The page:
In 1960 Clute was Associate Editor of Collage, an ill fated Chicago-based Slick magazine which in its two issues did manage to publish early work by Harlan Ellison and R A Lafferty. He served as Reviews Editor of Foundation 1980-1990, and was a founder of Interzone in 1982; he remained Advisory Editor of that magazine until 2004, and then contributed the column mentioned above. He was the Associate Editor of the first edition of The Encyclopedia of Science Fiction (1979; vt The Science Fiction Encyclopedia 1979), which won a Hugo award, and was co-editor of the much-expanded second edition The Encyclopedia of Science Fiction (1993; rev 1995; further rev vt Grolier Science Fiction: The Multimedia Encyclopedia of Science Fiction 1995 CD-ROM; further rev 1999), for which he shared 1994 Hugo and Locus awards with Peter Nicholls. Though Clute and Nicholls were listed as editors, the book was in fact written mostly by them and Associate Editor Brian Stableford. The current third edition, again much expanded as The Encyclopedia of Science Fiction (online from 2011) edited by John Clute and David Langford with Peter Nicholls serving as Editor Emeritus and Graham Sleight as Managing Editor, has similarly been written in the main by its editors and Contributing Editors; it won a Hugo as Best Related Work in 2012. Science Fiction: The Illustrated Encyclopedia (1995), which he wrote solo and for which he also received a Hugo in 1996, is a companion to sf, not in any way connected to the encyclopedias listed above. The Encyclopedia of Fantasy (1997) with John Grant, for which both editors shared a 1998 Hugo, deals with fantasy within a frame broadly compatible with that governing this Encyclopedia, which is its elder sibling.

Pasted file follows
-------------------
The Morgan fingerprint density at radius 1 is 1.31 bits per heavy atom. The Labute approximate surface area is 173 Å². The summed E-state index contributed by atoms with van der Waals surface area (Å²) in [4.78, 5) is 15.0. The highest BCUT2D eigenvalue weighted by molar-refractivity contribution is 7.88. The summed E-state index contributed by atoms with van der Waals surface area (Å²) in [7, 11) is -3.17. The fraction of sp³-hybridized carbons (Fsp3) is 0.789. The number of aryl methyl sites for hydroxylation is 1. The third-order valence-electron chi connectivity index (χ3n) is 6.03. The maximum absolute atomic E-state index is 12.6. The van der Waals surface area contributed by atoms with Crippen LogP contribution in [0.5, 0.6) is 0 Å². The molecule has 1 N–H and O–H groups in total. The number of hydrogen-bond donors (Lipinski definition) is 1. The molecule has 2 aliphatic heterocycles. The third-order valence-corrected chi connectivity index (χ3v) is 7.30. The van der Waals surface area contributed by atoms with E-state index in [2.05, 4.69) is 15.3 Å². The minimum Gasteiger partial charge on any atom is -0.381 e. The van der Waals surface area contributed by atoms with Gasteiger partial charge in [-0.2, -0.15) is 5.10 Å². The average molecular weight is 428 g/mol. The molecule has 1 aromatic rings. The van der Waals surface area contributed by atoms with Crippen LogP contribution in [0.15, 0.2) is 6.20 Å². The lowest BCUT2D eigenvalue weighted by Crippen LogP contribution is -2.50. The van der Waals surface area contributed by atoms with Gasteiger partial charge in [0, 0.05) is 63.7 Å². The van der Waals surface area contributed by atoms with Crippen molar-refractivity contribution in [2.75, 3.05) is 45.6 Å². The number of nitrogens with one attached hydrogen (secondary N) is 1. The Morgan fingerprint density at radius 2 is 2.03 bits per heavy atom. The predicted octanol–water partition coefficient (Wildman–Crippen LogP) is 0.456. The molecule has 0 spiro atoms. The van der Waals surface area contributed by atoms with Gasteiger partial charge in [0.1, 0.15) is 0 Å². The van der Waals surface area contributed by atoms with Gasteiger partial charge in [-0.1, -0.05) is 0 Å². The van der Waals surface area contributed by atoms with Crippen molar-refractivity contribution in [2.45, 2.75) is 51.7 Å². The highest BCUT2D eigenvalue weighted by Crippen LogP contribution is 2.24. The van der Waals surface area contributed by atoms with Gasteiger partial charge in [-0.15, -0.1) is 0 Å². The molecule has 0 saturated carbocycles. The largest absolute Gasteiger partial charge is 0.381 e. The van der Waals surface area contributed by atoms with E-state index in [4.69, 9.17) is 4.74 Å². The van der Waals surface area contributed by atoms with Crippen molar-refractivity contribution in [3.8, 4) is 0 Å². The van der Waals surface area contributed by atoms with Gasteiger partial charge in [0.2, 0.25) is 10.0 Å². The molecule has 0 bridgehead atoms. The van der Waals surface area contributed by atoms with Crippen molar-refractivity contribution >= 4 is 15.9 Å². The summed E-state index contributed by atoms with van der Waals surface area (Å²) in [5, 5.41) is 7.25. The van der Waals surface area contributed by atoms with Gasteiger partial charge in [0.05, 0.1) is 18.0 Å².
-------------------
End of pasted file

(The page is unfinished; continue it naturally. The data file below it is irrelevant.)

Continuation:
Over his career, Clute has published several sf stories and two novels: The Disinheriting Party (in New Worlds Quarterly 5, anth 1973, ed Michael Moorcock; exp 1977), which is Equipoisal with the fantastic, but demurs into rationalizations at the end; and Appleseed (2001), which is a Space Opera with an anti-Religion bias. The Made Minds (AIs) who dominate much of the action manifest themselves throughout as Avatars allied to a Forerunner mentor in support of all surviving humans, who are shunned because of the sexual (see Sex) odour they emit; but as they are genetically deaf to god (see Communications; Gods and Demons), the galaxy-wide diaspora of Homo sapiens has created a Pariah Elite destined to become central combatants in the coming universal War against the Entropy-generating deity, as proclaimed for the first time in the book’s Slingshot Ending. [JC]
Credits: This episode’s music is Nothing’s Gonna Bring Me Down by David Baerwald. The conversation was recorded at the Boston Marriott Burlington during Readercon 2015 on a pair of Blue enCORE 200 microphones feeding into a Zoom H5 digital recorder. I recorded the intro and outro on a Blue Yeti USB Microphone. Processing was done in Audacity and Logic Pro. Bio photo of Mr. Clute by me; no credit for the upper photo.
“My weakness is that I don’t have a set of parameters. My work always looks like a group show. But the connections are real. Anyone who looks can see the connections.”